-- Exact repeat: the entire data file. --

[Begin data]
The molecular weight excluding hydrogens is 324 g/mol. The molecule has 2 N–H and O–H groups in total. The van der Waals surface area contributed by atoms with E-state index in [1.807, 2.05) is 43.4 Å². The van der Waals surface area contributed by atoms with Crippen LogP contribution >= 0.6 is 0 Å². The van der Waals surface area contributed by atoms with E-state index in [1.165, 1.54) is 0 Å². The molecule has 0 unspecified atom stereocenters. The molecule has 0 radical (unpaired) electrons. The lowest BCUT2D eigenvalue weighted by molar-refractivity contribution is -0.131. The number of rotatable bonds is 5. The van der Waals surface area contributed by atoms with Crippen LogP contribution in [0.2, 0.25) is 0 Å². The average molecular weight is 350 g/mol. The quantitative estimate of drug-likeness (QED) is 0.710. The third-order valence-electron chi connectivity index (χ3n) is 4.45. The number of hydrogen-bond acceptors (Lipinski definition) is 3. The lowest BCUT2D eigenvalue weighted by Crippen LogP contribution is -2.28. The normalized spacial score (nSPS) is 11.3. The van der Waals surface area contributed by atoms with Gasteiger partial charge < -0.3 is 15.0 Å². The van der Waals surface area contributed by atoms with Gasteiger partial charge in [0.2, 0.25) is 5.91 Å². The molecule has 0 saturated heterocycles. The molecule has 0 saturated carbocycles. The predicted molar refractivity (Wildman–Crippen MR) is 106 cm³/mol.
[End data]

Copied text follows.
The molecular weight excluding hydrogens is 324 g/mol. The molecule has 2 N–H and O–H groups in total. The van der Waals surface area contributed by atoms with E-state index in [1.807, 2.05) is 43.4 Å². The van der Waals surface area contributed by atoms with Crippen LogP contribution >= 0.6 is 0 Å². The van der Waals surface area contributed by atoms with E-state index in [1.165, 1.54) is 0 Å². The molecule has 0 unspecified atom stereocenters. The molecule has 0 radical (unpaired) electrons. The lowest BCUT2D eigenvalue weighted by molar-refractivity contribution is -0.131. The number of rotatable bonds is 5. The van der Waals surface area contributed by atoms with Crippen LogP contribution in [0.2, 0.25) is 0 Å². The average molecular weight is 350 g/mol. The quantitative estimate of drug-likeness (QED) is 0.710. The third-order valence-electron chi connectivity index (χ3n) is 4.45. The number of hydrogen-bond acceptors (Lipinski definition) is 3. The lowest BCUT2D eigenvalue weighted by Crippen LogP contribution is -2.28. The normalized spacial score (nSPS) is 11.3. The van der Waals surface area contributed by atoms with Gasteiger partial charge < -0.3 is 15.0 Å². The van der Waals surface area contributed by atoms with Gasteiger partial charge in [0.2, 0.25) is 5.91 Å². The molecule has 0 saturated heterocycles. The molecule has 0 saturated carbocycles. The predicted molar refractivity (Wildman–Crippen MR) is 106 cm³/mol.